"By the time you read this, the President of the United States will have announced that he will nominate me to be the next Secretary of Defense. I am deeply honored, but also deeply saddened.As most of you know, almost two years ago I declined an opportunity to become the first Director of National Intelligence. I did so principally because of my love for Texas A&M and because much of the program we had initiated to take A&M to a new level of excellence had only just started.Today, two years later, all of the initiatives of greatest importance are well underway and on an assured path to completion. The faculty reinvestment program is on track and all 447 new positions should be funded by next September. Work is underway or in planning for more than $500 million in construction, some 90% of it on new academic facilities. We have made significant progress in increasing the diversity of our faculty and student body, and both the programs and funding are in place to continue that important and on-going effort. And many new initiatives are now underway or are already complete to enhance both graduate and undergraduate education, including, above all, the new University Studies degree program. The Corps is on the right track in terms of growth and grades, and the Capital Campaign will end next month having far exceeded our billion dollar goal.Some of you may worry whether one or another of these efforts will continue with my departure. You need to know that the progress we have made has been a team endeavor, and the team will remain. A remarkable faculty and a group of gifted administrators and staff who truly deserve the credit for all that has been accomplished over the past four-plus years will still be here -- above all, my strong right arm for nearly four and a half years, the Executive Vice President and Provost, Dr. David Prior.I apologize for surprising you with this momentous decision and announcement, and for leaving as president before fulfilling my commitment to serve Texas A&M for at least five years. I hope you will understand the circumstances that made this necessary and that this appointment comes nearly as much a surprise to me as to you.I will have more to say to you before I leave (if I am confirmed by the Senate). But I must tell you that while I chose Texas A&M over returning to government almost two years ago, much has happened both here and around the world since then. I love Texas A&M deeply, but I love our country more and, like the many Aggies in uniform, I am obligated to do my duty. And so I must go. I hope you have some idea of how painful that is for me and how much I will miss you and this unique American institution.At this point, I expect to remain as President of Texas A&M until completion of the confirmation process and a Senate vote. I assure you, you will hear more from me before my departure. Robert M. GatesPresidentTexas A&M University"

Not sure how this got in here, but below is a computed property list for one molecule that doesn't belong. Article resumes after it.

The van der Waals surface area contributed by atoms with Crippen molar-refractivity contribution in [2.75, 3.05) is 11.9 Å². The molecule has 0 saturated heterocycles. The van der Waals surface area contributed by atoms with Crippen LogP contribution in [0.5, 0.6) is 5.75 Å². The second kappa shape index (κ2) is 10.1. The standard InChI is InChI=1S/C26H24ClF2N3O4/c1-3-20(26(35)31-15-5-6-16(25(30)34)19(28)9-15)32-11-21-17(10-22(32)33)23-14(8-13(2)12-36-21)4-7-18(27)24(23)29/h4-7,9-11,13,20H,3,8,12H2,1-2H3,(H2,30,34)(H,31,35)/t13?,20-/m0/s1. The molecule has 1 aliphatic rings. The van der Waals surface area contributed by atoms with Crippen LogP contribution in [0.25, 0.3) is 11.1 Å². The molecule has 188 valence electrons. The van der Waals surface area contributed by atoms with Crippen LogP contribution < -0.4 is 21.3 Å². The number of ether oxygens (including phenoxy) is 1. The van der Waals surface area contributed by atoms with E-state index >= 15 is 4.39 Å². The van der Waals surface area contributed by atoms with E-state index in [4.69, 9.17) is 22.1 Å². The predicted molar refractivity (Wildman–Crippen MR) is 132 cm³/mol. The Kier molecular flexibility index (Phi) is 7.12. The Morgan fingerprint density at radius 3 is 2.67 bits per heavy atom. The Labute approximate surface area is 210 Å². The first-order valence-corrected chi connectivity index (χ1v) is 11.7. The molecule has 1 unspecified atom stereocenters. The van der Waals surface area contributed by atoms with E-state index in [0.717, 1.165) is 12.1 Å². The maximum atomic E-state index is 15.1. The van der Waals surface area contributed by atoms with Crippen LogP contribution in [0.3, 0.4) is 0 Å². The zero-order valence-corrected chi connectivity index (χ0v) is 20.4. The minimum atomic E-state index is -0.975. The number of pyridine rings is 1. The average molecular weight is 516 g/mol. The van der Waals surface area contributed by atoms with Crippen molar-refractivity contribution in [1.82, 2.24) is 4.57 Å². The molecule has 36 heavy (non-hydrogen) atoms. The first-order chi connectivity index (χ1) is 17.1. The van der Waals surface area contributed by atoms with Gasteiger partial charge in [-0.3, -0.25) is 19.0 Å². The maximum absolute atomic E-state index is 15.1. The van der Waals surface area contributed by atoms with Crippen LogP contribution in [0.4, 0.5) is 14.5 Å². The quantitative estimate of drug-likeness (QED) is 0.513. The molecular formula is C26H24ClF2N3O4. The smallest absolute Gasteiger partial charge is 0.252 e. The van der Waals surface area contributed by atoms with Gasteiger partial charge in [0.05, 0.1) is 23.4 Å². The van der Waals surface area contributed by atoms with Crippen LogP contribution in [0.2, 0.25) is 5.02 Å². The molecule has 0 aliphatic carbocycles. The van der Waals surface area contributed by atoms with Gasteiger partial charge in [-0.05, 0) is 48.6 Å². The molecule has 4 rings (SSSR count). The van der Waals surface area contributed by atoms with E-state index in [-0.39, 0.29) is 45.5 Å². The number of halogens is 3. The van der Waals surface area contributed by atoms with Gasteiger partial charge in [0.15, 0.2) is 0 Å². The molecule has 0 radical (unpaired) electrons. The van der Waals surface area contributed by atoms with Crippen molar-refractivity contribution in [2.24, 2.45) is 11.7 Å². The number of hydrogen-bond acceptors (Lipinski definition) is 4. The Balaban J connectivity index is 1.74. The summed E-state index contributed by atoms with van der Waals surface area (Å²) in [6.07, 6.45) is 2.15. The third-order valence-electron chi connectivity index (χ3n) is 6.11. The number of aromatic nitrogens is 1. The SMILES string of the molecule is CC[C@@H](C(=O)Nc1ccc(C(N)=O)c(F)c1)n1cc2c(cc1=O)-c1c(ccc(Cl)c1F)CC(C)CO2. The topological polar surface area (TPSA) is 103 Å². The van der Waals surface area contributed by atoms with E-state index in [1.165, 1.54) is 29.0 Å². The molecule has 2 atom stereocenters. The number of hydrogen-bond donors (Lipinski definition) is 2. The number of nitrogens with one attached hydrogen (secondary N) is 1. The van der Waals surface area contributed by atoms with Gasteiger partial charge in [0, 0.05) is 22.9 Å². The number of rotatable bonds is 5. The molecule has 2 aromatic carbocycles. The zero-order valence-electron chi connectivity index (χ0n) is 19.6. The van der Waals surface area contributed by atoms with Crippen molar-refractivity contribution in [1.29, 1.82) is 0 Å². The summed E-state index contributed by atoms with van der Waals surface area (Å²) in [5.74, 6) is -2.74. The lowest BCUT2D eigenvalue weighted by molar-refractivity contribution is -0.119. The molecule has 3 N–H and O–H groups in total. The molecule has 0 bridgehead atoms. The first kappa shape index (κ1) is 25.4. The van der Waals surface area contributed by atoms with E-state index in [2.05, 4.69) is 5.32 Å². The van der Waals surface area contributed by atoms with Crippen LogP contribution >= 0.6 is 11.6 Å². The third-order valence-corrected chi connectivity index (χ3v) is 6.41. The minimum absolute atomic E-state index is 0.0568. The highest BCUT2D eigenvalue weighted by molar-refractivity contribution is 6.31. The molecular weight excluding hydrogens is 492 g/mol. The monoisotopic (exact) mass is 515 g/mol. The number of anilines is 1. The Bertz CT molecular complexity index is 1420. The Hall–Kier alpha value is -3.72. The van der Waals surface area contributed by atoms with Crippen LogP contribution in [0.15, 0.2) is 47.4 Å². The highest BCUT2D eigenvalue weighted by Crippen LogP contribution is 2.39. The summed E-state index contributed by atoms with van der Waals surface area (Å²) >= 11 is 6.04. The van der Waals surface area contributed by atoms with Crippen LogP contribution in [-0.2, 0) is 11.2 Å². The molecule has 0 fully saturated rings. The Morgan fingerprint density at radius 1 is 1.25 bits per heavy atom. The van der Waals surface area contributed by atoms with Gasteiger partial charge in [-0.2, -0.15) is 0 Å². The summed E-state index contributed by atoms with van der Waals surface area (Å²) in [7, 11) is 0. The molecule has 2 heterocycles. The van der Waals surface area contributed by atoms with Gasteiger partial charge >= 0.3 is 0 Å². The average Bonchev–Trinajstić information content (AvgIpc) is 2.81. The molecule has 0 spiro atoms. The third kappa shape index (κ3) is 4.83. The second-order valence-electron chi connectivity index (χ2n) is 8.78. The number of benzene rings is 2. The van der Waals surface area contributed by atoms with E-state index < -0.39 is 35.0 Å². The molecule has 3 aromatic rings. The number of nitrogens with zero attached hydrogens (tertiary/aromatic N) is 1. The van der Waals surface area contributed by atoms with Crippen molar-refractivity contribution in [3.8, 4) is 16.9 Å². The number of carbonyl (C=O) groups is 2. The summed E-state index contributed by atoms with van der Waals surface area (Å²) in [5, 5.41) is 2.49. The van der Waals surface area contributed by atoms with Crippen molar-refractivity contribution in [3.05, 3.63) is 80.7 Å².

I've thought nothing bu the best of Dr. Gates since I've been at A&M and I think he'll do a great job as the Sec Def. By the way, while I was on active duty in '03 I think, I got to hear Donald Rumsfeld speak and we got to talk to him for a little while. He seemed to me to be a great guy who was always criticized for being arrogant, but I think after meeting him that he was never arrogant but instead confident in the country and blunt in giving his thoughts. Thanks for your service Secretary Rumsfeld, and Dr. Gates we'll pray for your nomination from here in Aggieland. Make us proud and Gig 'Em!